Saturday, November 16, 2019

Is repugnance to foie gras contagious?

The Guardian has the story from the UK, focusing on a particular restaurant, and its proprietor, who has withstood protests:

Pressure grows on British chefs after New York bans foie gras
Restaurateurs and MPs are turning against the delicacy after years of intense animal rights protests

"New York’s authorities have decided to ban shops and restaurants from selling it and campaigners want London – indeed, the whole of Britain – to follow suit.

“Banning it is a fad,” he says. “New York is just following a fad, going with the flow. If it is ethically raised, then I don’t see a problem. If they are [forcibly] fed on an industrial scale, I think that’s wrong. But the foie gras we serve comes from a family who look after their geese.”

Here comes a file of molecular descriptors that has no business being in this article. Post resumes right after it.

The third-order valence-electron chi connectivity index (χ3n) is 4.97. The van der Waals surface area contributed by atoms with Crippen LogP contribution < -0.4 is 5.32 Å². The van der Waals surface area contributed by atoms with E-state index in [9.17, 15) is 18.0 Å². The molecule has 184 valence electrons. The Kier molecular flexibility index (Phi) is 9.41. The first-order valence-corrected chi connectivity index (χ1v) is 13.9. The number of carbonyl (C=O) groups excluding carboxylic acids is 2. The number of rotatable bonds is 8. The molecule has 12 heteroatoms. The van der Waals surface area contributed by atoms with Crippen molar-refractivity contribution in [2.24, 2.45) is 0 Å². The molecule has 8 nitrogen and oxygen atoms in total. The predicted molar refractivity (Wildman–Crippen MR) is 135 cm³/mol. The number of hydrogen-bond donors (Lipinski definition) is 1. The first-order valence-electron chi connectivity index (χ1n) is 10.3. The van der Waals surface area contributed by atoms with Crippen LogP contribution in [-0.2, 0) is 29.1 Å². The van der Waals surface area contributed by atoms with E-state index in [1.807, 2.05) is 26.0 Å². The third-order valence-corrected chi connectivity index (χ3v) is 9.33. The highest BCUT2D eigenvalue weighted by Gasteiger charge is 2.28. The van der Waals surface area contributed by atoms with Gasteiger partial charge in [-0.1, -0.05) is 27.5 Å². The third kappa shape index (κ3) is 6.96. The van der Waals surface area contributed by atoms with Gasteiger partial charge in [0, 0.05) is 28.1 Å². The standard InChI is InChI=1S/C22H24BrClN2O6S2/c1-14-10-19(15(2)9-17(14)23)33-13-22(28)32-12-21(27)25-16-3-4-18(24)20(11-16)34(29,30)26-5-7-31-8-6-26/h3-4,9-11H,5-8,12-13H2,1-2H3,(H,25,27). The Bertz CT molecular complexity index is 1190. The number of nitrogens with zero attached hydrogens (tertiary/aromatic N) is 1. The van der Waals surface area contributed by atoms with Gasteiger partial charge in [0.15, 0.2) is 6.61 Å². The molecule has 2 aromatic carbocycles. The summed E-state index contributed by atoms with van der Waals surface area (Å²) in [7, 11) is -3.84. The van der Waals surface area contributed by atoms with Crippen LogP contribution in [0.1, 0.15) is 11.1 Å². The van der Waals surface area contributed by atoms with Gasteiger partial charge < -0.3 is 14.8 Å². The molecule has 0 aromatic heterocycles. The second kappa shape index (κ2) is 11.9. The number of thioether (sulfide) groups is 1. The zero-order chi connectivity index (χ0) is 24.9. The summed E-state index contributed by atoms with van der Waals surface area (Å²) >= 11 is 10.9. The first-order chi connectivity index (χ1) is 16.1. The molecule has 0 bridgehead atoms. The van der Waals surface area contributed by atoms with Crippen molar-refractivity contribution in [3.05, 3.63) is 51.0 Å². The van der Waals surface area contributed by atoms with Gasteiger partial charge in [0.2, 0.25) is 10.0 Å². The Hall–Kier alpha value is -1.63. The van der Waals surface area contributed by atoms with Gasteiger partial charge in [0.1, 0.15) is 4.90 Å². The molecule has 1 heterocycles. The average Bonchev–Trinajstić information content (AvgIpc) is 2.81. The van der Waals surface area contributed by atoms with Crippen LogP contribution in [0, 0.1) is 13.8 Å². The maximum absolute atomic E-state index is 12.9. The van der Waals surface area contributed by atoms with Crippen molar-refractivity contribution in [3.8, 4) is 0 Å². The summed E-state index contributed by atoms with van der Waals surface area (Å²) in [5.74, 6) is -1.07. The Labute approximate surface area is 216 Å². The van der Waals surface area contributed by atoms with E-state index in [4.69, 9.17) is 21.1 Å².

"His stance is not one that most animal welfare campaigners agree with. Making foie gras generally relies on force-feeding ducks or geese for about two weeks, causing their livers to expand dramatically. Some farmers claim force-feeding – known as gavage – is unnecessary, but in France, where 98% of the foie gras eaten in Britain is made, a pâté can only be called foie gras if gavage is used."

Recent related post:

Friday, November 1, 2019

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